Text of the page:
The intended audience is people who were not from Jewish backgrounds. (

After reading this text, I am going to have to agree with the audience here. I could easily associate this text with one of those teenage devotionals, just without all the fru-fru. The text as a whole seems to be a list of instructions, and it seems like something you could easily go through every day as a check-list to see what you did right and wrong. Therefore, it seems reasonable that the target audience may have been new Christians seeking a simplistic form of guidance in life.


Why this isn’t in the New Testament

Something that can be considered without ever looking at any research is the contradictions found in this text when compared to the New Testament and the Gospels. Given the assumption that those books were merely the ones with a higher regard as inspired, one would look at this text and decide that it can’t be right merely for the few blatant contradictions. However, take away that assumption and you can be left pondering the question some more.

The reasons that I found in my research were not very thorough or convincing of their lack of being in the New Testament, but this may just be because of the bias of the writers.

The work was never officially rejected by the Church, but was excluded from the canon for its lack of literary value. (

 In their view the Didachist is too “primitive”. Others accept the sacramentality of the text, other reject it (often claiming that this is the most common view). Differences between “minor” and “major” eucharist have been made (chapter 9 was considered not to be Christocentric enough) (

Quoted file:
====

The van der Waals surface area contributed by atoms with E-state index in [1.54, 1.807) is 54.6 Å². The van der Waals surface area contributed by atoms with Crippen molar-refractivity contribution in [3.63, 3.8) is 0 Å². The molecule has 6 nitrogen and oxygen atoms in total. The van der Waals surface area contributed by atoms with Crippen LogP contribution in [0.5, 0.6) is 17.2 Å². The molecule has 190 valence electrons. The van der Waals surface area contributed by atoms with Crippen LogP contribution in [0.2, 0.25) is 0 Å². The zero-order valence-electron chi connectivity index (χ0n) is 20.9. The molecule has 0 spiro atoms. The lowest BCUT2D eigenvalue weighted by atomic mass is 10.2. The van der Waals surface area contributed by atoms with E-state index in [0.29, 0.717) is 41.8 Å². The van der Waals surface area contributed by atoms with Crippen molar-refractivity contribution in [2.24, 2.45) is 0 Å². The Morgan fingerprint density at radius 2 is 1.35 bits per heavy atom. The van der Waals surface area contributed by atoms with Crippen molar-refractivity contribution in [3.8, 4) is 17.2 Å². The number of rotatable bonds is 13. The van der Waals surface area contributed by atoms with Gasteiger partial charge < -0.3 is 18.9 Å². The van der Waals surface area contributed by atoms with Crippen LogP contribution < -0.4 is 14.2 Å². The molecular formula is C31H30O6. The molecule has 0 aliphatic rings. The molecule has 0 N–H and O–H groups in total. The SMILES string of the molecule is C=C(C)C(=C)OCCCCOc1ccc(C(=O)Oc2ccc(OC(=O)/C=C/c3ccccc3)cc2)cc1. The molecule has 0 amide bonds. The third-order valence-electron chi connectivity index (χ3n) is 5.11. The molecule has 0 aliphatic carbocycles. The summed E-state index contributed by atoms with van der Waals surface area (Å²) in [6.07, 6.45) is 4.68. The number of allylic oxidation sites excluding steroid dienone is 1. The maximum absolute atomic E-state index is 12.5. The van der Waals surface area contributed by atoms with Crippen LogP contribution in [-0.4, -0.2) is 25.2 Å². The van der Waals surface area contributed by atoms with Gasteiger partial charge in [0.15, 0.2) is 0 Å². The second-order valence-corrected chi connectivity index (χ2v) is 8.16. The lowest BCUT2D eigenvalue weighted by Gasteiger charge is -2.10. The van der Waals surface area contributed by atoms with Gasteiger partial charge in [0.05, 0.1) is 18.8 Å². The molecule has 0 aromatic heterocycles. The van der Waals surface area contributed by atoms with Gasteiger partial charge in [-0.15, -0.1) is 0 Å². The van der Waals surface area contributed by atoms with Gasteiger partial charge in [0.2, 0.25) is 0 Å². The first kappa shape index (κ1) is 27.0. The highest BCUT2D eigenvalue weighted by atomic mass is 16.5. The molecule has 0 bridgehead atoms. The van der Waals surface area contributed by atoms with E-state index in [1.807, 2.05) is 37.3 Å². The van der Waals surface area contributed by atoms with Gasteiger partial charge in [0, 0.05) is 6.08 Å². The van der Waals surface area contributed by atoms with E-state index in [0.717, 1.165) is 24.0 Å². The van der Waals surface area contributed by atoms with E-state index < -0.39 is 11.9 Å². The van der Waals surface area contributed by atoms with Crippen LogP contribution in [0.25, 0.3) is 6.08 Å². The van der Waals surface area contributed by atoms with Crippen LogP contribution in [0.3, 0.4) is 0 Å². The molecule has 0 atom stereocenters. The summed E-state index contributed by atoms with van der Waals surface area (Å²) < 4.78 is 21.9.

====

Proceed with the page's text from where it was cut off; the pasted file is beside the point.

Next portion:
I’m not really all that convinced that it doesn’t belong due to its lack of literary value, and I’m not too convinced that it doesn’t belong due to its primitive nature. However, I can be convinced that it was taken out almost naturally due to some of its contradictory nature.

I’ve been reading The Case for Christ by Lee Strobel for quite some time now, and one of the scholars that he interviews gives some interesting insight as to how the books of the Bible of the chosen. The interviewed, Bruce Metzger, said that there was three criteria to accepting something as inspired in the early Church: apostolic authority, conformity (did it agree with basic doctrine), and third continuous usage and acceptance by the church. What Metzger concludes is that the books not included are simply not included due their lack of agreement with books that are accepted and used most frequently. It’s almost like an ugly duckling analogy. Due to a text’s contradictory nature to what was widely accepted as the Bible and trustworthy, the text was naturally weeded out. I really like one thing said in particular, “…the canon is a list of authoritative books more than it is an authoritative list of books. These documents didn’t derive their authority from being selected; each one was authoritative before anyone gathered them together.” Therefore, the fact that this text isn’t included in the canon may likely originate from the small contradictions found, the lack of harmony many of the parts have with the Gospels and the Epistles, and the overall lack of authority that the early church deemed it to lack.


The Didache is certainly an easy read, and in terms of content really isn’t all that different than what you find in the Gospels and Epistles. Moreover, the text has some solid content that any new Christian could really use, and it has a great form to its first five chapters that any Christian could potentially use as a check-list of do’s and don’ts. However, the small differences, the lack of harmony in certain places of this text compared to widely accepted texts, and the add-ons does give cause to doubt in terms of its potential to be in New Testament.